by Burt Kimmelman

Quantum Syntax:
John Taggart's Discrete Serialism

    Twentieth-century American poetry can be divided into two camps, one conventional, the other avant-garde, one adhering to tradition, the other to experimentation. This categorization, however, is finally not very useful. A poet like John Taggart shows us why this is. Taggart’s work is traditional, on the one hand, most obviously in its insistence upon the spoken, indeed the performative, voice; there are also his invocations of Christian doctrine and symbology, frequent expression of antiwar sentiment, and unabashed echoing of rhythm and blues, gospel and jazz—all of this organized under the aegis of spirituality. On the other hand, Taggart’s poetry is, finally, a radical endeavor, which is evident immediately when considering its formal aspects, and most of all its foregrounding of syntax; individual words in the typical Taggart statement reside on their own, apart from the syntactical units of which they are elements; overlapping waves of clauses free them to stand uniquely and to be regarded with a view that is purely objective. This foregrounding has one important effect, which is to draw our attention away from what Taggart’s words are saying, and even how they are saying it, and to direct our attention toward the sheer materiality of the words themselves, much as occurs with abstract painting. To be sure, Taggart’s poetry operates according to a paradigm other than that which informs traditional verse. This paradigm, moreover, guides postmodern innovative art of all genres even at times when the artists creating it are unconscious of a greater aesthetic and intellectual context. I would suggest that Taggart’s poetry, like the work of his mentor George Oppen, means to transform words into objects rather then have them be mere signifiers—and its point of view, that is to say its poetics, is one of a radically undetermined world that is brought to our awareness, perhaps brought into its very being, through the reading aloud of the poem—because of its radical syntax.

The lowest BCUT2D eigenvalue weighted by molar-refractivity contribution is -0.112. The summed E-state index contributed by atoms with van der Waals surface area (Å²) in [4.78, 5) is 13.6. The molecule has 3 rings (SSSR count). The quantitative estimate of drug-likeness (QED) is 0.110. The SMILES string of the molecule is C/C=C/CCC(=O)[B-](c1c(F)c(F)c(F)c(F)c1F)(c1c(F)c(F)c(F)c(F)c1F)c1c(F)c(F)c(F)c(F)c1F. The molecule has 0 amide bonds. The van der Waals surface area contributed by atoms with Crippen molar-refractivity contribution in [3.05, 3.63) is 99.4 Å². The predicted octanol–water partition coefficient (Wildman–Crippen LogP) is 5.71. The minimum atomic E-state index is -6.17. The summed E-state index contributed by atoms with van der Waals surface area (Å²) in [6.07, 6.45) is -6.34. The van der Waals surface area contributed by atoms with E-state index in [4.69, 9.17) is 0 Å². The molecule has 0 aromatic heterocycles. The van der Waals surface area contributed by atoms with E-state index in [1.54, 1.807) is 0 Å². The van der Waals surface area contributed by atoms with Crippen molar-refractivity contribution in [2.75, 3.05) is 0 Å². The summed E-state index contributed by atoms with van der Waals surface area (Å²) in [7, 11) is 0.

Taggart is not alone. He contributes to a unique chapter in our literary history along with three other poets—Rachel Blau DuPlessis, Ronald Johnson and Armand Schwerner—all of whom are younger members of the what collectively can be called the Black Mountain / Origin / Objectivist movement. Hence they are credentialed in the avant-garde and in fact they are truly avant-garde when all is said and done, but they all partake of certain traditions to great effect. It is possible to understand the later manifestations of this movement as having three branches. The first and perhaps most obvious branch is what can be conveniently referred to as NeoObjectivist, such as describes the poetry of Michael Heller, Hugh Seidman, Norman Finkelstein, and others. This branch adheres to traditional prosodies, although by no means are these poets to be thought of as being anything remotely akin to those of the present-day New Formalist school, for example; the NeoObjectivists also believe in voice-based poetry and in a literary-historical imperative, a common language and set of gestures inherited from older poets, which they then modulate. A second branch is Language poetry, perhaps best represented as regards my argument by Bruce Andrews, Lyn Hejinian and Barrett Watten. These poets are situated diametrically opposite to those of the first branch. Language poetry rejects traditional prosodies, seeks to invent a new poetic language, and, more importantly, repudiates the very concept of voice-based, and even subject position-based, poetry. The third branch is where we find Taggart.